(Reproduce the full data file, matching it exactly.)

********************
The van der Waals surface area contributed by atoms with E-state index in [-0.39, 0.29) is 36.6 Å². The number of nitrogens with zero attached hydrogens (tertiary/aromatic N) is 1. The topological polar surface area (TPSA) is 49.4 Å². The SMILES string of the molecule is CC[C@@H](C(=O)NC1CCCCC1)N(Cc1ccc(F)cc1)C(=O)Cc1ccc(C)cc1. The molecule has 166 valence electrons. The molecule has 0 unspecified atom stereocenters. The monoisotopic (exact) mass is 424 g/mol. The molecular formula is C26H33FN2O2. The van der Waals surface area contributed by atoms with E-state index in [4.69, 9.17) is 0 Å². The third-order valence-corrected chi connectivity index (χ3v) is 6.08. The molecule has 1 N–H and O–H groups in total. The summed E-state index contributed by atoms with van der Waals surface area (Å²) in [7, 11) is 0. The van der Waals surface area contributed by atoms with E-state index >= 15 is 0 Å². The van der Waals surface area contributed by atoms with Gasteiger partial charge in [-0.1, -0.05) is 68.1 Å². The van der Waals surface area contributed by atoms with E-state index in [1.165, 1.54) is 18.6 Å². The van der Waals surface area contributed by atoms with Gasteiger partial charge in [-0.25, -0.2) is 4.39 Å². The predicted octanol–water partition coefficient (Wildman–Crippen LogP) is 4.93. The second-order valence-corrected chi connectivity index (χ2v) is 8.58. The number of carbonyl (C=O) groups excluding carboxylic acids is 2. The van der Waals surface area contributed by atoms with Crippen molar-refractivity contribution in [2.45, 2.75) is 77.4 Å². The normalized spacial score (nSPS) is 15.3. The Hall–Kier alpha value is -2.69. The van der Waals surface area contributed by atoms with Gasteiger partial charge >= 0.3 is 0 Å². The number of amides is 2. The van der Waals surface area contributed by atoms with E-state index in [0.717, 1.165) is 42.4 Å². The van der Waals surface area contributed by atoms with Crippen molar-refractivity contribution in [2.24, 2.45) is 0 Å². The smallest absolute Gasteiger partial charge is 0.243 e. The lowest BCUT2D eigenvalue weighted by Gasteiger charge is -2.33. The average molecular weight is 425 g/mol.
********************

The van der Waals surface area contributed by atoms with E-state index in [-0.39, 0.29) is 36.6 Å². The number of nitrogens with zero attached hydrogens (tertiary/aromatic N) is 1. The topological polar surface area (TPSA) is 49.4 Å². The SMILES string of the molecule is CC[C@@H](C(=O)NC1CCCCC1)N(Cc1ccc(F)cc1)C(=O)Cc1ccc(C)cc1. The molecule has 166 valence electrons. The molecule has 0 unspecified atom stereocenters. The monoisotopic (exact) mass is 424 g/mol. The molecular formula is C26H33FN2O2. The van der Waals surface area contributed by atoms with E-state index in [4.69, 9.17) is 0 Å². The third-order valence-corrected chi connectivity index (χ3v) is 6.08. The molecule has 1 N–H and O–H groups in total. The summed E-state index contributed by atoms with van der Waals surface area (Å²) in [7, 11) is 0. The van der Waals surface area contributed by atoms with E-state index >= 15 is 0 Å². The van der Waals surface area contributed by atoms with Gasteiger partial charge in [-0.1, -0.05) is 68.1 Å². The van der Waals surface area contributed by atoms with E-state index in [1.165, 1.54) is 18.6 Å². The van der Waals surface area contributed by atoms with Gasteiger partial charge in [-0.25, -0.2) is 4.39 Å². The predicted octanol–water partition coefficient (Wildman–Crippen LogP) is 4.93. The second-order valence-corrected chi connectivity index (χ2v) is 8.58. The number of carbonyl (C=O) groups excluding carboxylic acids is 2. The van der Waals surface area contributed by atoms with Crippen molar-refractivity contribution in [2.45, 2.75) is 77.4 Å². The normalized spacial score (nSPS) is 15.3. The Hall–Kier alpha value is -2.69. The van der Waals surface area contributed by atoms with Gasteiger partial charge >= 0.3 is 0 Å². The number of amides is 2. The van der Waals surface area contributed by atoms with E-state index in [0.717, 1.165) is 42.4 Å². The van der Waals surface area contributed by atoms with Crippen molar-refractivity contribution in [2.24, 2.45) is 0 Å². The smallest absolute Gasteiger partial charge is 0.243 e. The lowest BCUT2D eigenvalue weighted by Gasteiger charge is -2.33. The average molecular weight is 425 g/mol.